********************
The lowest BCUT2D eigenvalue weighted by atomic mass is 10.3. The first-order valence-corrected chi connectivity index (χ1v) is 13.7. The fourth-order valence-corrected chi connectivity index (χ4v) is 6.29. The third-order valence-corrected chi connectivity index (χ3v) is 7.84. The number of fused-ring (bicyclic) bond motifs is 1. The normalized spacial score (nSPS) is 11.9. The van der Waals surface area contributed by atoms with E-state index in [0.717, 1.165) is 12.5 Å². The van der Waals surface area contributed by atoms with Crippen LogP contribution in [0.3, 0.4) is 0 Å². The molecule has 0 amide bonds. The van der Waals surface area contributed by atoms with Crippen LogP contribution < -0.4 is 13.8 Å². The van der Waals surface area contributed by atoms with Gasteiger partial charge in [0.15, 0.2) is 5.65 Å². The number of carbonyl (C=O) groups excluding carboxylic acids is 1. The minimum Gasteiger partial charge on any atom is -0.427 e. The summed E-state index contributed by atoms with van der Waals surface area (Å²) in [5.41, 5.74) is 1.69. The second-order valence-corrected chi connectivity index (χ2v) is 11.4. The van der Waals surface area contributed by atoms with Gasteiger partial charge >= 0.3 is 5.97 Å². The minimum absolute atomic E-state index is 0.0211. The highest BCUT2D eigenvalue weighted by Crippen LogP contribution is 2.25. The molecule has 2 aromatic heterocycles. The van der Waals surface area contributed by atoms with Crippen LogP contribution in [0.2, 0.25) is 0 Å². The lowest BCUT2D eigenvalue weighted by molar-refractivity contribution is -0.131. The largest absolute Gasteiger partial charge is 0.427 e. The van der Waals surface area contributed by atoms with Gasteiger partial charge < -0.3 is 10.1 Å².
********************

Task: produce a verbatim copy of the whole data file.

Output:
The lowest BCUT2D eigenvalue weighted by atomic mass is 10.3. The first-order valence-corrected chi connectivity index (χ1v) is 13.7. The fourth-order valence-corrected chi connectivity index (χ4v) is 6.29. The third-order valence-corrected chi connectivity index (χ3v) is 7.84. The number of fused-ring (bicyclic) bond motifs is 1. The normalized spacial score (nSPS) is 11.9. The van der Waals surface area contributed by atoms with E-state index in [0.717, 1.165) is 12.5 Å². The van der Waals surface area contributed by atoms with Crippen LogP contribution in [0.3, 0.4) is 0 Å². The molecule has 0 amide bonds. The van der Waals surface area contributed by atoms with Crippen LogP contribution < -0.4 is 13.8 Å². The van der Waals surface area contributed by atoms with Gasteiger partial charge in [0.15, 0.2) is 5.65 Å². The number of carbonyl (C=O) groups excluding carboxylic acids is 1. The minimum Gasteiger partial charge on any atom is -0.427 e. The summed E-state index contributed by atoms with van der Waals surface area (Å²) in [5.41, 5.74) is 1.69. The second-order valence-corrected chi connectivity index (χ2v) is 11.4. The van der Waals surface area contributed by atoms with Gasteiger partial charge >= 0.3 is 5.97 Å². The minimum absolute atomic E-state index is 0.0211. The highest BCUT2D eigenvalue weighted by Crippen LogP contribution is 2.25. The molecule has 2 aromatic heterocycles. The van der Waals surface area contributed by atoms with Crippen LogP contribution in [0.2, 0.25) is 0 Å². The lowest BCUT2D eigenvalue weighted by molar-refractivity contribution is -0.131. The largest absolute Gasteiger partial charge is 0.427 e. The van der Waals surface area contributed by atoms with Gasteiger partial charge < -0.3 is 10.1 Å².